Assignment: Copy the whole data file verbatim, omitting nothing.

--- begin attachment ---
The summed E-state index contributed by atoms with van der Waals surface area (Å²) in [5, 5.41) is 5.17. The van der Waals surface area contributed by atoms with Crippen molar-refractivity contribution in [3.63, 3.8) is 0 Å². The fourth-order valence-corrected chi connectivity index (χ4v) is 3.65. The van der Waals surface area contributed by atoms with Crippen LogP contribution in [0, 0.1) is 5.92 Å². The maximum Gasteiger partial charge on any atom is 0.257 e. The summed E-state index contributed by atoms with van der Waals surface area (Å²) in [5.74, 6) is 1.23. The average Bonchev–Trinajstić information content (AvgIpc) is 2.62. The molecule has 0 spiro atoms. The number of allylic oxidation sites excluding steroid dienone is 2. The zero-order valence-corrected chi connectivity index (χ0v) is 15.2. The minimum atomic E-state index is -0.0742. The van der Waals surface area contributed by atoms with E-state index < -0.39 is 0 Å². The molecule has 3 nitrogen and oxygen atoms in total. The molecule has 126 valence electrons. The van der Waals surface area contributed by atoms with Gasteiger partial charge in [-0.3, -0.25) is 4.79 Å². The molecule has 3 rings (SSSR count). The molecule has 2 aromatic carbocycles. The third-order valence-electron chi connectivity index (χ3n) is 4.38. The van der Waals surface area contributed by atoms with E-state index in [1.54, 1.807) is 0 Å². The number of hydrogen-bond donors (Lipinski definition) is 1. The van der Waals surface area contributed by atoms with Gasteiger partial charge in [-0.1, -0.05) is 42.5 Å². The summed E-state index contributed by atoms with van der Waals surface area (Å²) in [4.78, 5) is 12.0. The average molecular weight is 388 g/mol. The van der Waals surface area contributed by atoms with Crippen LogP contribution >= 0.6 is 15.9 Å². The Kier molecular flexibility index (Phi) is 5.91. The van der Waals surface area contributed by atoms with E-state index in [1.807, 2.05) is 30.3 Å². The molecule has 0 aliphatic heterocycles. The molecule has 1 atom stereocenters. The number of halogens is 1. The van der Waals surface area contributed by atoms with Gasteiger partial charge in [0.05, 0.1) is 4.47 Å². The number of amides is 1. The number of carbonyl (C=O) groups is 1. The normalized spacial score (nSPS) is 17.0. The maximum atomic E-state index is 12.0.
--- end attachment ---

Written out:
The summed E-state index contributed by atoms with van der Waals surface area (Å²) in [5, 5.41) is 5.17. The van der Waals surface area contributed by atoms with Crippen molar-refractivity contribution in [3.63, 3.8) is 0 Å². The fourth-order valence-corrected chi connectivity index (χ4v) is 3.65. The van der Waals surface area contributed by atoms with Crippen LogP contribution in [0, 0.1) is 5.92 Å². The maximum Gasteiger partial charge on any atom is 0.257 e. The summed E-state index contributed by atoms with van der Waals surface area (Å²) in [5.74, 6) is 1.23. The average Bonchev–Trinajstić information content (AvgIpc) is 2.62. The molecule has 0 spiro atoms. The number of allylic oxidation sites excluding steroid dienone is 2. The zero-order valence-corrected chi connectivity index (χ0v) is 15.2. The minimum atomic E-state index is -0.0742. The van der Waals surface area contributed by atoms with E-state index < -0.39 is 0 Å². The molecule has 3 nitrogen and oxygen atoms in total. The molecule has 126 valence electrons. The van der Waals surface area contributed by atoms with Gasteiger partial charge in [-0.3, -0.25) is 4.79 Å². The molecule has 3 rings (SSSR count). The molecule has 2 aromatic carbocycles. The third-order valence-electron chi connectivity index (χ3n) is 4.38. The van der Waals surface area contributed by atoms with E-state index in [1.54, 1.807) is 0 Å². The number of hydrogen-bond donors (Lipinski definition) is 1. The van der Waals surface area contributed by atoms with Gasteiger partial charge in [-0.1, -0.05) is 42.5 Å². The summed E-state index contributed by atoms with van der Waals surface area (Å²) in [4.78, 5) is 12.0. The average molecular weight is 388 g/mol. The van der Waals surface area contributed by atoms with Crippen LogP contribution >= 0.6 is 15.9 Å². The Kier molecular flexibility index (Phi) is 5.91. The van der Waals surface area contributed by atoms with E-state index in [1.807, 2.05) is 30.3 Å². The molecule has 0 aliphatic heterocycles. The molecule has 1 atom stereocenters. The number of halogens is 1. The van der Waals surface area contributed by atoms with Gasteiger partial charge in [0.05, 0.1) is 4.47 Å². The number of amides is 1. The number of carbonyl (C=O) groups is 1. The normalized spacial score (nSPS) is 17.0. The maximum atomic E-state index is 12.0.